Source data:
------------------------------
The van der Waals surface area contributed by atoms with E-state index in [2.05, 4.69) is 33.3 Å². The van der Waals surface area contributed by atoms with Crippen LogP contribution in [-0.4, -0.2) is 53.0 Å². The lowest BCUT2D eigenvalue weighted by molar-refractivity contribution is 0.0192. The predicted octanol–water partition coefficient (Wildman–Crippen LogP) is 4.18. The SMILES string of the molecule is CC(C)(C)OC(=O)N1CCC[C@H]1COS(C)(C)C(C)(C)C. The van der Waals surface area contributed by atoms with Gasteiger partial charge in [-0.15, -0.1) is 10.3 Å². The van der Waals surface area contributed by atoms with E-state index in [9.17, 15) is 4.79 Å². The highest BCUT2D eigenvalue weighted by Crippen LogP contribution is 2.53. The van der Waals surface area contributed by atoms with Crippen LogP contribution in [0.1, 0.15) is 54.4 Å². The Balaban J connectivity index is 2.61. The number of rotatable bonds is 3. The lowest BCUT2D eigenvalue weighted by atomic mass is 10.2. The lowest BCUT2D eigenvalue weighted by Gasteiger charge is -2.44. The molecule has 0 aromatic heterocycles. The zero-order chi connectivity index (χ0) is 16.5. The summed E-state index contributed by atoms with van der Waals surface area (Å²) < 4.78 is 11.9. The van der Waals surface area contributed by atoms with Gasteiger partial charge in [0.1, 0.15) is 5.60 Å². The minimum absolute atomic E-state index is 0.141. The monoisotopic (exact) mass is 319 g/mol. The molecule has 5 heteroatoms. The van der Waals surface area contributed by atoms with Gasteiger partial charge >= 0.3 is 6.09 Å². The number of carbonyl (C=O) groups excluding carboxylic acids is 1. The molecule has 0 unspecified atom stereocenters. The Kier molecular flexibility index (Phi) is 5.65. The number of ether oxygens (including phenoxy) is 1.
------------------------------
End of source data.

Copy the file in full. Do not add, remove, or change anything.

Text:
The van der Waals surface area contributed by atoms with E-state index in [2.05, 4.69) is 33.3 Å². The van der Waals surface area contributed by atoms with Crippen LogP contribution in [-0.4, -0.2) is 53.0 Å². The lowest BCUT2D eigenvalue weighted by molar-refractivity contribution is 0.0192. The predicted octanol–water partition coefficient (Wildman–Crippen LogP) is 4.18. The SMILES string of the molecule is CC(C)(C)OC(=O)N1CCC[C@H]1COS(C)(C)C(C)(C)C. The van der Waals surface area contributed by atoms with Gasteiger partial charge in [-0.15, -0.1) is 10.3 Å². The van der Waals surface area contributed by atoms with E-state index in [9.17, 15) is 4.79 Å². The highest BCUT2D eigenvalue weighted by Crippen LogP contribution is 2.53. The van der Waals surface area contributed by atoms with Crippen LogP contribution in [0.1, 0.15) is 54.4 Å². The Balaban J connectivity index is 2.61. The number of rotatable bonds is 3. The lowest BCUT2D eigenvalue weighted by atomic mass is 10.2. The lowest BCUT2D eigenvalue weighted by Gasteiger charge is -2.44. The molecule has 0 aromatic heterocycles. The zero-order chi connectivity index (χ0) is 16.5. The summed E-state index contributed by atoms with van der Waals surface area (Å²) < 4.78 is 11.9. The van der Waals surface area contributed by atoms with Gasteiger partial charge in [0.1, 0.15) is 5.60 Å². The minimum absolute atomic E-state index is 0.141. The monoisotopic (exact) mass is 319 g/mol. The molecule has 5 heteroatoms. The van der Waals surface area contributed by atoms with Gasteiger partial charge >= 0.3 is 6.09 Å². The number of carbonyl (C=O) groups excluding carboxylic acids is 1. The molecule has 0 unspecified atom stereocenters. The Kier molecular flexibility index (Phi) is 5.65. The number of ether oxygens (including phenoxy) is 1.